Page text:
An overwhelming majority of 2018’s criminally-connected cryptocurrency was ultimately laundered on basic online exchange services.
Blockchain researchers at Chainalysis have calculated that roughly 64 percent of last year’s dodgy cryptocurrency, which amounted to over $1 billion, was washed by simply depositing it onto digital asset exchanges and trading it.
Money launderers used other peer-to-peer (p2p) exchange services to clean a further 12 percent of their illegal proceeds.
This means over three-quarters of last year’s “illegal” cryptocurrency moved through an online exchange service at some point.
“A majority of illicit funds actually flow through either exchanges, or peer-to-peer exchanges, with the rest flowing through other conversion services such as mixing services, [Bitcoin] ATM’s and gambling sites,” declared Chainalysis.
Most of these digital funds were acquired by hacking cryptocurrency exchanges directly. Researchers noted that $36 million worth of Ethereum had also been stolen in 2018, typically through phishing, Ponzi schemes, or exit scams.
Tracking laundered cryptocurrency
The full report, which has been shared with Hard Fork, explains that with traditional currencies, “analysts can only estimate money laundering activity by working backward from successful prosecutions and making assumptions about how much of the total activity has been detected.”
But unlike fiat, which is extremely difficult to trace, cryptocurrency generally features transparent and complete transaction data, which allows new avenues for tracking and estimation.
“As in traditional currencies, money laundering in cryptocurrencies has three distinct phases: placement, layering, and integration,” explained Chainalysis. “Thus, a successful laundering scheme involves ‘placing’ criminal funds into the financial system, moving them around or ‘layering’ to avoid detection, and then ‘integrating’ those funds into the real economy, usually through a business, to make them look like legitimate profit.”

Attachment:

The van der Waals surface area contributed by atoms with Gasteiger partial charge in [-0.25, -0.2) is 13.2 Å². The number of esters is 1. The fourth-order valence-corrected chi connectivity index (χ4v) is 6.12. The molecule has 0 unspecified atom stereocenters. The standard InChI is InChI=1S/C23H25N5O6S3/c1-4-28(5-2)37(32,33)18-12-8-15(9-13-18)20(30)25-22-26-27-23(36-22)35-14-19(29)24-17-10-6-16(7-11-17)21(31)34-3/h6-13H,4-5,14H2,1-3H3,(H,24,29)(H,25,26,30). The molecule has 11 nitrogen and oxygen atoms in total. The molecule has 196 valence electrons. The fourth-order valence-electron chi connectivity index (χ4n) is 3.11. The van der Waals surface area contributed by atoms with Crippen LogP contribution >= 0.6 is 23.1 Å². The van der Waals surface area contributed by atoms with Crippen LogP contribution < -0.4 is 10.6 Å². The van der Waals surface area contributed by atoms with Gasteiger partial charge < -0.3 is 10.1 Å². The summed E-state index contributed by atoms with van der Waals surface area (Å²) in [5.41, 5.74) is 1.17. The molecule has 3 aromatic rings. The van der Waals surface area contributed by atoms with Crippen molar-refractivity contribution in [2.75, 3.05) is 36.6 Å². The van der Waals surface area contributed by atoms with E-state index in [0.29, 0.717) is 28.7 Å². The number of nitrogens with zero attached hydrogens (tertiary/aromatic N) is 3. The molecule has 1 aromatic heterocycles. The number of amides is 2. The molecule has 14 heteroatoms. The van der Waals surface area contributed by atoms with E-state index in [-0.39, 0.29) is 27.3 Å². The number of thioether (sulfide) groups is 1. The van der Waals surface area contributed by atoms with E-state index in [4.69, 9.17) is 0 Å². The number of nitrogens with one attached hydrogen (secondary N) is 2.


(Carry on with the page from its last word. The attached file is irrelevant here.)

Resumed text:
The investigators use special software to estimate funds being sent from tagged “illicit entities” to conversion services like mixers. This helps them quantify cryptocurrency money laundering, but doesn’t really give the full picture.
Chainalysis says a “significant amount” of criminal activity occurs off-chain, like when drug cartels exchange cryptocurrency directly to make cross-border payments.
“To investigate this form of money laundering would require anomaly detection software, the second of the necessary software […]. This software flags unusual activity that looks like ‘layering,’ for instance spikes in the frequency and size of transactions,” the report explained.
A regulatory nightmare for cryptocurrency exchanges
A little over $1 billion in illegal cryptocurrency is ultimately small change, especially considering Bitcoin‘s total transactional volume for 2018 was more than $410 billion.
Still, cryptocurrency exchange services and other businesses have already been forced to work together to appease government regulators hellbent on micro-managing the industry.
Just yesterday, four prominent exchanges announced they would be sharing transactional data in a bid to stamp out money laundering on their platforms.
So too affected are the cryptocurrency fat-cats looking to launch their Bitcoin-related Exchange Traded Funds (ETFs). On multiple occasions, the US Securities and Exchange Commission has promised it would not approve any ETFs on Wall Street unless it could be convinced that money laundering and market manipulation were no longer concerns.
In fact, the Winklevi’s Gemini exchange enlisted surveillance technology managed by financial giant NASDAQ to help prove it was up to the task.
Echoing this sentiment, Chainalysis urged that simple Know-Your-Customer (KYC) and Anti-Money-Laundering (AML) procedures will no longer cut it, and cryptocurrency exchanges should begin adopting what it calls Know-Your-Transaction (KYT) guidelines.
“KYT means cryptocurrency businesses and financial institutions can be informed about illicit activity so they can avoid getting involved in transactions that could harm them or their customers,” explained Chainalysis. “Automated cryptocurrency transaction monitoring is key to identifying patterns that indicate trouble spots and empower market participants to take action.”
So, with Know-Your-Customer, Anti-Money-Laundering, and now Know-Your-Transaction, one can’t help but wonder how far we are from making “Know-Your-Rights” the required rule instead.
Published January 29, 2019 — 12:18 UTC